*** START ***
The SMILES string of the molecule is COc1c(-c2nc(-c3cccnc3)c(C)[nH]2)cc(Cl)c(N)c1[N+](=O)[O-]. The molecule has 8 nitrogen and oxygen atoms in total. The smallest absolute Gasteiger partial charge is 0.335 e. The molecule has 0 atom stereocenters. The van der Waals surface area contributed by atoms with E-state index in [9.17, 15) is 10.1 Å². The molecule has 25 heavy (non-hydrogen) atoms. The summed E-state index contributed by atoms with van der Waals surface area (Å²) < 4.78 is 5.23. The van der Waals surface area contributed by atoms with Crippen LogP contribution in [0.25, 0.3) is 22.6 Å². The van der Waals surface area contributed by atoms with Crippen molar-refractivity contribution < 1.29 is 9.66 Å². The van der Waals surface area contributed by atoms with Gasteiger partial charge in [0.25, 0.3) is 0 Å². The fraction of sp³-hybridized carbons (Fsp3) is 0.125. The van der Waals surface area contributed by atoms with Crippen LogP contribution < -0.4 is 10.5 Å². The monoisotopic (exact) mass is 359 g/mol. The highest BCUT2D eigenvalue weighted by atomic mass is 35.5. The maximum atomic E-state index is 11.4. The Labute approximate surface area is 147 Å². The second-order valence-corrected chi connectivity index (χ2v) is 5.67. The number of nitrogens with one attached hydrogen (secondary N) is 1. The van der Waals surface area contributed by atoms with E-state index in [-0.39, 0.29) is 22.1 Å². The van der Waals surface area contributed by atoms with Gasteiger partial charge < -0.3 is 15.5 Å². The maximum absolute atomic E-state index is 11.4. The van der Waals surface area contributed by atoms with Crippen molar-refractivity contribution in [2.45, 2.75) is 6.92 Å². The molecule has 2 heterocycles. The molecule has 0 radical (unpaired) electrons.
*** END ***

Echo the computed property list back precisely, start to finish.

The SMILES string of the molecule is COc1c(-c2nc(-c3cccnc3)c(C)[nH]2)cc(Cl)c(N)c1[N+](=O)[O-]. The molecule has 8 nitrogen and oxygen atoms in total. The smallest absolute Gasteiger partial charge is 0.335 e. The molecule has 0 atom stereocenters. The van der Waals surface area contributed by atoms with E-state index in [9.17, 15) is 10.1 Å². The molecule has 25 heavy (non-hydrogen) atoms. The summed E-state index contributed by atoms with van der Waals surface area (Å²) < 4.78 is 5.23. The van der Waals surface area contributed by atoms with Crippen LogP contribution in [0.25, 0.3) is 22.6 Å². The van der Waals surface area contributed by atoms with Crippen molar-refractivity contribution < 1.29 is 9.66 Å². The van der Waals surface area contributed by atoms with Gasteiger partial charge in [0.25, 0.3) is 0 Å². The fraction of sp³-hybridized carbons (Fsp3) is 0.125. The van der Waals surface area contributed by atoms with Crippen LogP contribution < -0.4 is 10.5 Å². The monoisotopic (exact) mass is 359 g/mol. The highest BCUT2D eigenvalue weighted by atomic mass is 35.5. The maximum atomic E-state index is 11.4. The Labute approximate surface area is 147 Å². The second-order valence-corrected chi connectivity index (χ2v) is 5.67. The number of nitrogens with one attached hydrogen (secondary N) is 1. The van der Waals surface area contributed by atoms with E-state index in [-0.39, 0.29) is 22.1 Å². The van der Waals surface area contributed by atoms with Gasteiger partial charge < -0.3 is 15.5 Å². The maximum absolute atomic E-state index is 11.4. The van der Waals surface area contributed by atoms with Crippen molar-refractivity contribution in [2.45, 2.75) is 6.92 Å². The molecule has 2 heterocycles. The molecule has 0 radical (unpaired) electrons.